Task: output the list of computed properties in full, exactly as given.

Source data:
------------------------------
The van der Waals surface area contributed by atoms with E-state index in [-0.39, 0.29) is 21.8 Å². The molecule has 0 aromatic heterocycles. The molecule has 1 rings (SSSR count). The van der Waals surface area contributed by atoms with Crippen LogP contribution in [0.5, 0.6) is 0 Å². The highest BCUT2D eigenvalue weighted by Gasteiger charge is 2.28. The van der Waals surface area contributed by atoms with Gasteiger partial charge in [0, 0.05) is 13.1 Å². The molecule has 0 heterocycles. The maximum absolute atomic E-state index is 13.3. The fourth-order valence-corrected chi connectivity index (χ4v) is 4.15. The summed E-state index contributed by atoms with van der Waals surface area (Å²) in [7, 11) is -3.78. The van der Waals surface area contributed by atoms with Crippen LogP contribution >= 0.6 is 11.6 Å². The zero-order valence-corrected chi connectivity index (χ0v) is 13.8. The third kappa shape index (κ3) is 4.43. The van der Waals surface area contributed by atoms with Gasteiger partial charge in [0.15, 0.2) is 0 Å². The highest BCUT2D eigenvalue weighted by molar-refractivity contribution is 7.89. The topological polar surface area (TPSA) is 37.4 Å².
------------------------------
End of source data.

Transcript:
The van der Waals surface area contributed by atoms with E-state index in [-0.39, 0.29) is 21.8 Å². The molecule has 0 aromatic heterocycles. The molecule has 1 rings (SSSR count). The van der Waals surface area contributed by atoms with Crippen LogP contribution in [0.5, 0.6) is 0 Å². The highest BCUT2D eigenvalue weighted by Gasteiger charge is 2.28. The van der Waals surface area contributed by atoms with Gasteiger partial charge in [0, 0.05) is 13.1 Å². The molecule has 0 heterocycles. The maximum absolute atomic E-state index is 13.3. The fourth-order valence-corrected chi connectivity index (χ4v) is 4.15. The summed E-state index contributed by atoms with van der Waals surface area (Å²) in [7, 11) is -3.78. The van der Waals surface area contributed by atoms with Crippen LogP contribution >= 0.6 is 11.6 Å². The zero-order valence-corrected chi connectivity index (χ0v) is 13.8. The third kappa shape index (κ3) is 4.43. The van der Waals surface area contributed by atoms with Gasteiger partial charge in [0.15, 0.2) is 0 Å². The highest BCUT2D eigenvalue weighted by molar-refractivity contribution is 7.89. The topological polar surface area (TPSA) is 37.4 Å².